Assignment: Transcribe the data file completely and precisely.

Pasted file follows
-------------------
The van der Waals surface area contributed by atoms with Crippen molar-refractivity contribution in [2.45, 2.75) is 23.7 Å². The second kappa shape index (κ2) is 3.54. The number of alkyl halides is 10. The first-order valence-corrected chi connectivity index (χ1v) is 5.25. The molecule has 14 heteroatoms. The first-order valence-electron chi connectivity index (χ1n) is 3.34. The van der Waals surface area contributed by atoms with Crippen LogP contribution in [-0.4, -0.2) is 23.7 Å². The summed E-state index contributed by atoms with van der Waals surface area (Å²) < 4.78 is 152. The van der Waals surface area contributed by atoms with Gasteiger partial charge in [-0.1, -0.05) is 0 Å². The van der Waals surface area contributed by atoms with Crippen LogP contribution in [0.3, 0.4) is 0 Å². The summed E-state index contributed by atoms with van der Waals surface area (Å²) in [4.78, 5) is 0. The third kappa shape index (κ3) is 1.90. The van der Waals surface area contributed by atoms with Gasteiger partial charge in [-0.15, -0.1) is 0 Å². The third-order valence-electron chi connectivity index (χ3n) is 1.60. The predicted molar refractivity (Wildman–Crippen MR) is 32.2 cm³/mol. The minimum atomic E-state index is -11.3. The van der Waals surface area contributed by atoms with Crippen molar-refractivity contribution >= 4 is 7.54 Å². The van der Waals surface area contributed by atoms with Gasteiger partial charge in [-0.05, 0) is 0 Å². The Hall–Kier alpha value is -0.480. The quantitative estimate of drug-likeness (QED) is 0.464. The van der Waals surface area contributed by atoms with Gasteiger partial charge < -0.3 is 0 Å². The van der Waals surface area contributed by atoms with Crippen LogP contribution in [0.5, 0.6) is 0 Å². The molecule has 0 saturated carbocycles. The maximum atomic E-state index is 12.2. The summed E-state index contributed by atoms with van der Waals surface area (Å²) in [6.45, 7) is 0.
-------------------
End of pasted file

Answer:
The van der Waals surface area contributed by atoms with Crippen molar-refractivity contribution in [2.45, 2.75) is 23.7 Å². The second kappa shape index (κ2) is 3.54. The number of alkyl halides is 10. The first-order valence-corrected chi connectivity index (χ1v) is 5.25. The molecule has 14 heteroatoms. The first-order valence-electron chi connectivity index (χ1n) is 3.34. The van der Waals surface area contributed by atoms with Crippen LogP contribution in [-0.4, -0.2) is 23.7 Å². The summed E-state index contributed by atoms with van der Waals surface area (Å²) < 4.78 is 152. The van der Waals surface area contributed by atoms with Gasteiger partial charge in [-0.1, -0.05) is 0 Å². The van der Waals surface area contributed by atoms with Crippen LogP contribution in [0.3, 0.4) is 0 Å². The summed E-state index contributed by atoms with van der Waals surface area (Å²) in [4.78, 5) is 0. The third kappa shape index (κ3) is 1.90. The van der Waals surface area contributed by atoms with Gasteiger partial charge in [-0.15, -0.1) is 0 Å². The third-order valence-electron chi connectivity index (χ3n) is 1.60. The predicted molar refractivity (Wildman–Crippen MR) is 32.2 cm³/mol. The minimum atomic E-state index is -11.3. The van der Waals surface area contributed by atoms with Crippen molar-refractivity contribution >= 4 is 7.54 Å². The van der Waals surface area contributed by atoms with Gasteiger partial charge in [-0.05, 0) is 0 Å². The Hall–Kier alpha value is -0.480. The quantitative estimate of drug-likeness (QED) is 0.464. The van der Waals surface area contributed by atoms with Gasteiger partial charge < -0.3 is 0 Å². The van der Waals surface area contributed by atoms with Crippen LogP contribution in [0.5, 0.6) is 0 Å². The molecule has 0 saturated carbocycles. The maximum atomic E-state index is 12.2. The summed E-state index contributed by atoms with van der Waals surface area (Å²) in [6.45, 7) is 0.